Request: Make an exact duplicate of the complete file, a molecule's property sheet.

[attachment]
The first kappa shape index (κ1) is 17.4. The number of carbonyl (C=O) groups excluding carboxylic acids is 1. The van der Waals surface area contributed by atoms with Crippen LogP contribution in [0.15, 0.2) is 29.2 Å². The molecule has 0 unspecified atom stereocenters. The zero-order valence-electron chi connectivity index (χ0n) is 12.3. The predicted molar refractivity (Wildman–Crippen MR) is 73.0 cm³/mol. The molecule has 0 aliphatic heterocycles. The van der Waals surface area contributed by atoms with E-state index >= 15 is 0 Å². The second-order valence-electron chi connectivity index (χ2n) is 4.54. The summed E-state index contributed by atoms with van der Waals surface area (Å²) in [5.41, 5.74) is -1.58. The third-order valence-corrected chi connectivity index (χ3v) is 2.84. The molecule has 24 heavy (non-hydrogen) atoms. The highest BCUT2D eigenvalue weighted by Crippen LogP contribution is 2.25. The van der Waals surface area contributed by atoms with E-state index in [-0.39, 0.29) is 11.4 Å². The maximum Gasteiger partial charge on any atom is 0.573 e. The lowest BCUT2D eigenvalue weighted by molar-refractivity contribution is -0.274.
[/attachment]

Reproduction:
The first kappa shape index (κ1) is 17.4. The number of carbonyl (C=O) groups excluding carboxylic acids is 1. The van der Waals surface area contributed by atoms with Crippen LogP contribution in [0.15, 0.2) is 29.2 Å². The molecule has 0 unspecified atom stereocenters. The zero-order valence-electron chi connectivity index (χ0n) is 12.3. The predicted molar refractivity (Wildman–Crippen MR) is 73.0 cm³/mol. The molecule has 0 aliphatic heterocycles. The van der Waals surface area contributed by atoms with E-state index >= 15 is 0 Å². The second-order valence-electron chi connectivity index (χ2n) is 4.54. The summed E-state index contributed by atoms with van der Waals surface area (Å²) in [5.41, 5.74) is -1.58. The third-order valence-corrected chi connectivity index (χ3v) is 2.84. The molecule has 24 heavy (non-hydrogen) atoms. The highest BCUT2D eigenvalue weighted by Crippen LogP contribution is 2.25. The van der Waals surface area contributed by atoms with E-state index in [-0.39, 0.29) is 11.4 Å². The maximum Gasteiger partial charge on any atom is 0.573 e. The lowest BCUT2D eigenvalue weighted by molar-refractivity contribution is -0.274.